Andrew Vaughn, 1B, Cal (No. 3): He won the Golden Spikes Award last year as an underclassman and could be a contender again. The first baseman has hit .376/.530/.711 with 13 homers and more walks than strikeouts. Like Rutschman, Vaughn garners 60s for his hit and power tools. He doesn’t expand the zone, even when he gets pitched around, and doesn’t sell out for power or sacrifice it to make contact. The one thing not working in his favor is that he is a first baseman only, as opposed to Rutschman or the two high schoolers on this candidates list, all of whom play up the middle.

Bobby Witt Jr., SS, Colleville Heritage HS, Texas (No. 2**)**: He’s been at No. 2 behind Rutschman since MLB Pipeline put out its Top 50 list last December. The Texas prepster, whose father pitched in the big leagues for 16 years, has the potential to be a five-tool shortstop, the kind of player who doesn’t come around very often. His power was on display all summer, and there were some who were initially worried he was too aggressive at the plate, but he’s generally assuaged those concerns with his overall ability at the plate. He can undoubtedly stay at shortstop and has the speed to be a potential 20-20 player, one with plus makeup and a passion for the game that shows on the field.

CJ Abrams, SS, Bessed Trinity Catholic HS, Ga. (No. 4): In terms of speed and overall athleticism, Abrams measures up to anyone in this Draft class. His near-top-of-the-scale speed (75) should make him a big-time basestealer, and while he’s not a huge power guy, he’s added some strength and he’s an outstanding hitter. There’s a split camp about where he lands defensively, but that doesn’t impact his value much. Those who don’t think he can stick at shortstop believe he could be an outstanding defender in center field, a spot he played for Team USA in deference to Witt at the Pan American Games.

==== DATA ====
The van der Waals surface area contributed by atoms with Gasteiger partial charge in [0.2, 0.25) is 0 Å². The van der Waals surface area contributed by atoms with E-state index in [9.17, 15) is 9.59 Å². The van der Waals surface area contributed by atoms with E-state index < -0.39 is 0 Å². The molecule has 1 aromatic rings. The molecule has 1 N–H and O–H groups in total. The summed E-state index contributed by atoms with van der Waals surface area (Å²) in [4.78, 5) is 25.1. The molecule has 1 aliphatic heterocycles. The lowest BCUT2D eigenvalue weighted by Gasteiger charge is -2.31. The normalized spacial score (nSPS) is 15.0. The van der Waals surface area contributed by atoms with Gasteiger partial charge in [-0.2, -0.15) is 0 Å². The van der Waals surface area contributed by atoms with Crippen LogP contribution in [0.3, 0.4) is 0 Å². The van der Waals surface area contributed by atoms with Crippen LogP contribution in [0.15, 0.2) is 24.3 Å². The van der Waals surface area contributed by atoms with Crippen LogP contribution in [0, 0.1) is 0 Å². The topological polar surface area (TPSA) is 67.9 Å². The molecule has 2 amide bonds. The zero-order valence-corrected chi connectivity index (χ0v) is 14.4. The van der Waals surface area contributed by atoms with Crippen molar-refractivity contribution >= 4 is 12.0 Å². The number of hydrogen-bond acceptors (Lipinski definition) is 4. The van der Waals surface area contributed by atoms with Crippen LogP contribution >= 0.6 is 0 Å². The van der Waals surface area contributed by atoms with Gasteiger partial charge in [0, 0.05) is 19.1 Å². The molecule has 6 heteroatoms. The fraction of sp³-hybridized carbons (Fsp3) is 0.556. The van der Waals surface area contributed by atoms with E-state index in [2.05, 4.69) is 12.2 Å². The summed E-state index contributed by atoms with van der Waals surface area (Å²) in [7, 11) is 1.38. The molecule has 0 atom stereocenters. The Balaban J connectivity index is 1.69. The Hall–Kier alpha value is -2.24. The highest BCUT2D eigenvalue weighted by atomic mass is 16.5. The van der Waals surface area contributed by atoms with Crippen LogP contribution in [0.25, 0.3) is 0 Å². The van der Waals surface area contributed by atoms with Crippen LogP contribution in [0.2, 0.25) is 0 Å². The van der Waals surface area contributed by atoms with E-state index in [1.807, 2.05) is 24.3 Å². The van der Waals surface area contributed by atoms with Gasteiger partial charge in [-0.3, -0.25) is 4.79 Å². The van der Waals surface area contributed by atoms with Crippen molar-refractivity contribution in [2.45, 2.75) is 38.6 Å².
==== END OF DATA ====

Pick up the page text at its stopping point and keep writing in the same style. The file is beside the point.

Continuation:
Dark horse

Hunter Bishop, OF, Arizona State (No. 7): One of two college outfielders to hit their way up close to the top of Draft boards this spring, Bishop has a chance to be a better all-around player than his older brother Braden, who is a solid prospect in the Mariners system. Hunter has plus raw power that really started showing up consistently in games this year for the first time, as evidenced by his 19 home runs. Though he’s big, at 6-foot-5, he’s very athletic, and scouts have been impressed with his work in center field, especially considering this is his first time playing there full-time, giving him the chance to stay up the middle. On the down side, Bishop hasn’t been nearly as successful within the Pac-12 (.284/.416/.578).

Long shot

JJ Bleday, OF, Vanderbilt (No. 5): The Division I leader in home runs with 23, Bleday has a better track record as a hitter than Bishop. His power really started showing up over the summer on the Cape Cod League and obviously has continued this spring. He’s hit .300/.443/.722 in the SEC with 11 of those homers, but he’s a corner outfielder only, albeit one with a strong arm that should work from right field.